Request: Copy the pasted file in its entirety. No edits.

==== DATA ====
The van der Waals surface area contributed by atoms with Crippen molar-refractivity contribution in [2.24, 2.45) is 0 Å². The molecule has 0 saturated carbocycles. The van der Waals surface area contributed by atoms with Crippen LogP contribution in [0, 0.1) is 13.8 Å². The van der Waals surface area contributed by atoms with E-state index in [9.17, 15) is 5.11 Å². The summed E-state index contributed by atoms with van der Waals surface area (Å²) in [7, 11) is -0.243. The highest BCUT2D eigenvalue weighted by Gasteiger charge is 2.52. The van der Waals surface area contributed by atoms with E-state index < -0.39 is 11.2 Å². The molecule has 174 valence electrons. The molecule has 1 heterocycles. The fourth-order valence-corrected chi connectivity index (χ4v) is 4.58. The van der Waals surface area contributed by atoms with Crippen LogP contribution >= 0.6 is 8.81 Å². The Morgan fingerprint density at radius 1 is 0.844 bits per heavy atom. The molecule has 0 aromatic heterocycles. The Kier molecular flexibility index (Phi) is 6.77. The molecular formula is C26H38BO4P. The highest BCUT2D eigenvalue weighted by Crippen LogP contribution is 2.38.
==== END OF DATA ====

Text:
The van der Waals surface area contributed by atoms with Crippen molar-refractivity contribution in [2.24, 2.45) is 0 Å². The molecule has 0 saturated carbocycles. The van der Waals surface area contributed by atoms with Crippen LogP contribution in [0, 0.1) is 13.8 Å². The van der Waals surface area contributed by atoms with E-state index in [9.17, 15) is 5.11 Å². The summed E-state index contributed by atoms with van der Waals surface area (Å²) in [7, 11) is -0.243. The highest BCUT2D eigenvalue weighted by Gasteiger charge is 2.52. The van der Waals surface area contributed by atoms with E-state index < -0.39 is 11.2 Å². The molecule has 174 valence electrons. The molecule has 1 heterocycles. The fourth-order valence-corrected chi connectivity index (χ4v) is 4.58. The van der Waals surface area contributed by atoms with Crippen LogP contribution >= 0.6 is 8.81 Å². The Morgan fingerprint density at radius 1 is 0.844 bits per heavy atom. The molecule has 0 aromatic heterocycles. The Kier molecular flexibility index (Phi) is 6.77. The molecular formula is C26H38BO4P. The highest BCUT2D eigenvalue weighted by Crippen LogP contribution is 2.38.